For years, I have enjoyed painting Nigerians, Haitians, Ethiopians, African Americans, and a host of other races besides—Mestizo, Native American, Filipino, Oriental, Latino. The list goes on. To my eye, there is no single magical key to the color scheme of the races. The only difference in the interracial skin-tone color wheel is where the highlight, mid-tone, and shadow dials express each individual. For anyone interested in detail as well as a how-to overview, I recently published an article that sets forth the basics of my palette and techniques in meeting the demands involved not in painting the races, but capturing the life-stories written in every face, regardless of the ink color in which they appear — "Some Picture Painted" in The Storybook Home Journal , Vol. 19 No. 2 (Hearth article)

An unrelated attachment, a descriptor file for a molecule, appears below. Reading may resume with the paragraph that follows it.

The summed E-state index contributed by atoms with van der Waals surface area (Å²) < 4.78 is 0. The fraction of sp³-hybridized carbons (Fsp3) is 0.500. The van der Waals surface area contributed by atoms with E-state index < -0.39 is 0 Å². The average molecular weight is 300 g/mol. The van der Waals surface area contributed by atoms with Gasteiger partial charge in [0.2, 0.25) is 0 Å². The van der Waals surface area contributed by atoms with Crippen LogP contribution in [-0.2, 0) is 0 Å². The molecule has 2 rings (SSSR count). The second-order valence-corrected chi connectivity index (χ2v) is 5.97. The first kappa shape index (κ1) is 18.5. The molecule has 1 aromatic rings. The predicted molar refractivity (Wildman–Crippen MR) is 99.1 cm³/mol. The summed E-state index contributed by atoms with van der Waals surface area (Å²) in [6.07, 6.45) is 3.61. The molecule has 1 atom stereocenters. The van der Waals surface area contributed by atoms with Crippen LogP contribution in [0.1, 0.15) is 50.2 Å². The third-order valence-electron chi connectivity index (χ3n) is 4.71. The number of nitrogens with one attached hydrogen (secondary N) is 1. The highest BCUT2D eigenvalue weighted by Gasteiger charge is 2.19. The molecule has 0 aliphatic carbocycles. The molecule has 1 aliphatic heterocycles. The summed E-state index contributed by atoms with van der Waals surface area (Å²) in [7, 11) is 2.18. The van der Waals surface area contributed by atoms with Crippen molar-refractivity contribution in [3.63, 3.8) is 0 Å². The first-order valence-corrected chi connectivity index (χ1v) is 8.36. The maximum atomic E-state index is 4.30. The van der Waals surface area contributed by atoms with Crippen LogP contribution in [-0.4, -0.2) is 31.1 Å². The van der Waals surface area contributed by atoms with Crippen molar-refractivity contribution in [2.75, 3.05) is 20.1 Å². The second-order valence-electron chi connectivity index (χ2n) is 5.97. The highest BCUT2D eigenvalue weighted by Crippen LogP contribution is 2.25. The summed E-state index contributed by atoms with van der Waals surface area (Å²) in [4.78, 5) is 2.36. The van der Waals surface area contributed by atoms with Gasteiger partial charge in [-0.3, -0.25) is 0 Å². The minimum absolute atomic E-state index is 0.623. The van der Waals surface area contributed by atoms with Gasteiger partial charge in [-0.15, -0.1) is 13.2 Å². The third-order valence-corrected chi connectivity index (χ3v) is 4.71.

more about Studios techniques and practices
Original artworks produced by the Artists of Al Young Studios are part of themed collections because the Studios is organized after the pattern of the Renaissance workshops of the old masters. The Artists take the long view of their work as being a lifetime journey toward mastery of artistic expression through selected techniques, reaching as far back as the 16th century. Artists work as peers in an intensely creative community in which each artist pursues his or her own work as part of the group's philosophy.
Subject-matter research; fabrication and acquisition of such things as costuming, props, accessories; use of models; photography; framing and other in-house Studios services support the work of the Artists. Artworks are also produced within a strong tradition of curatorial documentation.
The work of the Studios has been ongoing since 1981. The following links present some of the projects we've done and a few of the things we've invented and learned.